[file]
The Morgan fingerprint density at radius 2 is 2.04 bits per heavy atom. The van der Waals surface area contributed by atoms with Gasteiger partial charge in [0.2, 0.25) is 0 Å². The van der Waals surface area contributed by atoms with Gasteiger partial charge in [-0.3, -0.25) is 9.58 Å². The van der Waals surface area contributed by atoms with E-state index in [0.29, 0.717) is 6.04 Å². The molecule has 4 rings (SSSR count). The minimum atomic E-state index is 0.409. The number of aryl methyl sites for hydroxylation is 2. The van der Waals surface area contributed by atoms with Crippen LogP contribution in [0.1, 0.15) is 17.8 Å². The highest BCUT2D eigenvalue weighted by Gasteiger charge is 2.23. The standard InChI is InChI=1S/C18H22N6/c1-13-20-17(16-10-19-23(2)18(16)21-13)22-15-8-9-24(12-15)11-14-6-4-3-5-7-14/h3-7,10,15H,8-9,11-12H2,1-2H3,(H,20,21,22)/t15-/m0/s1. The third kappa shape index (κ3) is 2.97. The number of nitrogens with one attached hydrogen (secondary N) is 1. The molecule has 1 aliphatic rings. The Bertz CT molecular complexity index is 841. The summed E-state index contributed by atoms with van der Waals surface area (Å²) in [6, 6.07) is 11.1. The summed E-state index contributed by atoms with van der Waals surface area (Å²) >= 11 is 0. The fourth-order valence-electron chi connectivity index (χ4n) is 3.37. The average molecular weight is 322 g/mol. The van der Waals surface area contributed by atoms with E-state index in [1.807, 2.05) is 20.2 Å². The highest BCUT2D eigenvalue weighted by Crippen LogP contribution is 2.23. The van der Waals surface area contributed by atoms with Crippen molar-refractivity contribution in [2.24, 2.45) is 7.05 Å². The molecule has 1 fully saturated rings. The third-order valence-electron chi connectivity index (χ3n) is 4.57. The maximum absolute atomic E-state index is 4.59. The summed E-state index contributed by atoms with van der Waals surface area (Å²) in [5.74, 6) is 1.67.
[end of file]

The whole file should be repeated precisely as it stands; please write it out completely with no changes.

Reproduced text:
The Morgan fingerprint density at radius 2 is 2.04 bits per heavy atom. The van der Waals surface area contributed by atoms with Gasteiger partial charge in [0.2, 0.25) is 0 Å². The van der Waals surface area contributed by atoms with Gasteiger partial charge in [-0.3, -0.25) is 9.58 Å². The van der Waals surface area contributed by atoms with E-state index in [0.29, 0.717) is 6.04 Å². The molecule has 4 rings (SSSR count). The minimum atomic E-state index is 0.409. The number of aryl methyl sites for hydroxylation is 2. The van der Waals surface area contributed by atoms with Crippen LogP contribution in [0.1, 0.15) is 17.8 Å². The highest BCUT2D eigenvalue weighted by Gasteiger charge is 2.23. The standard InChI is InChI=1S/C18H22N6/c1-13-20-17(16-10-19-23(2)18(16)21-13)22-15-8-9-24(12-15)11-14-6-4-3-5-7-14/h3-7,10,15H,8-9,11-12H2,1-2H3,(H,20,21,22)/t15-/m0/s1. The third kappa shape index (κ3) is 2.97. The number of nitrogens with one attached hydrogen (secondary N) is 1. The molecule has 1 aliphatic rings. The Bertz CT molecular complexity index is 841. The summed E-state index contributed by atoms with van der Waals surface area (Å²) in [6, 6.07) is 11.1. The summed E-state index contributed by atoms with van der Waals surface area (Å²) >= 11 is 0. The fourth-order valence-electron chi connectivity index (χ4n) is 3.37. The average molecular weight is 322 g/mol. The van der Waals surface area contributed by atoms with E-state index in [1.807, 2.05) is 20.2 Å². The highest BCUT2D eigenvalue weighted by Crippen LogP contribution is 2.23. The van der Waals surface area contributed by atoms with Crippen molar-refractivity contribution in [2.24, 2.45) is 7.05 Å². The molecule has 1 fully saturated rings. The third-order valence-electron chi connectivity index (χ3n) is 4.57. The maximum absolute atomic E-state index is 4.59. The summed E-state index contributed by atoms with van der Waals surface area (Å²) in [5.74, 6) is 1.67.